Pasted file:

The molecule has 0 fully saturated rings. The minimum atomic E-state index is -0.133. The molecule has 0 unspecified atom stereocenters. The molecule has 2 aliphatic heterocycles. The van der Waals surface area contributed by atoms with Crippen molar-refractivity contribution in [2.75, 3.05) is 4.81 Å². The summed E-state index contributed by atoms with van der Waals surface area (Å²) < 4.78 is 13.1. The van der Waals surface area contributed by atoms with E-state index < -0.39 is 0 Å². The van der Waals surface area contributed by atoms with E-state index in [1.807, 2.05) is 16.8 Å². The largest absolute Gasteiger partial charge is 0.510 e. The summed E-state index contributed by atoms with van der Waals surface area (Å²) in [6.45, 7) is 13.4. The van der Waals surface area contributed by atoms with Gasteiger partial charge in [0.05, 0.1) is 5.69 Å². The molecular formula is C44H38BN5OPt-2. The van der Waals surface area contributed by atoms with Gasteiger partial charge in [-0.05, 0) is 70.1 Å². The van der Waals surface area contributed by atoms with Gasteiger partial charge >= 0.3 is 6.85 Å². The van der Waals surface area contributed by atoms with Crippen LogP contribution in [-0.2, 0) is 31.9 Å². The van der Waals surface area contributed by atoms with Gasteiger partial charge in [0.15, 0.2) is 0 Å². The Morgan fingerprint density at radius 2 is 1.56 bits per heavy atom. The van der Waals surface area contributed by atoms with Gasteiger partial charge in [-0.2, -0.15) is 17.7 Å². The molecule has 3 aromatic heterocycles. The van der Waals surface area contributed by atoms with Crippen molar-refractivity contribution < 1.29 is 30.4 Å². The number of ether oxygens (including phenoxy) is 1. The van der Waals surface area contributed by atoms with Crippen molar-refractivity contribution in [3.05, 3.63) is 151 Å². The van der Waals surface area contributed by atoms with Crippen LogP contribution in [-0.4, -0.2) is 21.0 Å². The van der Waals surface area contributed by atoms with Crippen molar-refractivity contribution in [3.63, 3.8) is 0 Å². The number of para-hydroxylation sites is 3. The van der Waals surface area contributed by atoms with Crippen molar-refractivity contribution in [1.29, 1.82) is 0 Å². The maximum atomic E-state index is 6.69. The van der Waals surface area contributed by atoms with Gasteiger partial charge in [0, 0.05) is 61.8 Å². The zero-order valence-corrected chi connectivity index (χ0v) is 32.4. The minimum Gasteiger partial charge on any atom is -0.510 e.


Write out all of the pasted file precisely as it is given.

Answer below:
The molecule has 0 fully saturated rings. The minimum atomic E-state index is -0.133. The molecule has 0 unspecified atom stereocenters. The molecule has 2 aliphatic heterocycles. The van der Waals surface area contributed by atoms with Crippen molar-refractivity contribution in [2.75, 3.05) is 4.81 Å². The summed E-state index contributed by atoms with van der Waals surface area (Å²) < 4.78 is 13.1. The van der Waals surface area contributed by atoms with E-state index < -0.39 is 0 Å². The van der Waals surface area contributed by atoms with E-state index in [1.807, 2.05) is 16.8 Å². The largest absolute Gasteiger partial charge is 0.510 e. The summed E-state index contributed by atoms with van der Waals surface area (Å²) in [6.45, 7) is 13.4. The van der Waals surface area contributed by atoms with Gasteiger partial charge in [0.05, 0.1) is 5.69 Å². The molecular formula is C44H38BN5OPt-2. The van der Waals surface area contributed by atoms with Gasteiger partial charge in [-0.05, 0) is 70.1 Å². The van der Waals surface area contributed by atoms with Gasteiger partial charge >= 0.3 is 6.85 Å². The van der Waals surface area contributed by atoms with Crippen LogP contribution in [-0.2, 0) is 31.9 Å². The van der Waals surface area contributed by atoms with Gasteiger partial charge in [0.15, 0.2) is 0 Å². The Morgan fingerprint density at radius 2 is 1.56 bits per heavy atom. The van der Waals surface area contributed by atoms with Gasteiger partial charge in [-0.2, -0.15) is 17.7 Å². The molecule has 3 aromatic heterocycles. The van der Waals surface area contributed by atoms with Crippen molar-refractivity contribution < 1.29 is 30.4 Å². The number of ether oxygens (including phenoxy) is 1. The van der Waals surface area contributed by atoms with Crippen molar-refractivity contribution in [3.05, 3.63) is 151 Å². The van der Waals surface area contributed by atoms with Crippen LogP contribution in [-0.4, -0.2) is 21.0 Å². The van der Waals surface area contributed by atoms with Crippen molar-refractivity contribution in [3.63, 3.8) is 0 Å². The number of para-hydroxylation sites is 3. The van der Waals surface area contributed by atoms with Crippen molar-refractivity contribution in [1.29, 1.82) is 0 Å². The maximum atomic E-state index is 6.69. The van der Waals surface area contributed by atoms with Gasteiger partial charge in [0, 0.05) is 61.8 Å². The zero-order valence-corrected chi connectivity index (χ0v) is 32.4. The minimum Gasteiger partial charge on any atom is -0.510 e.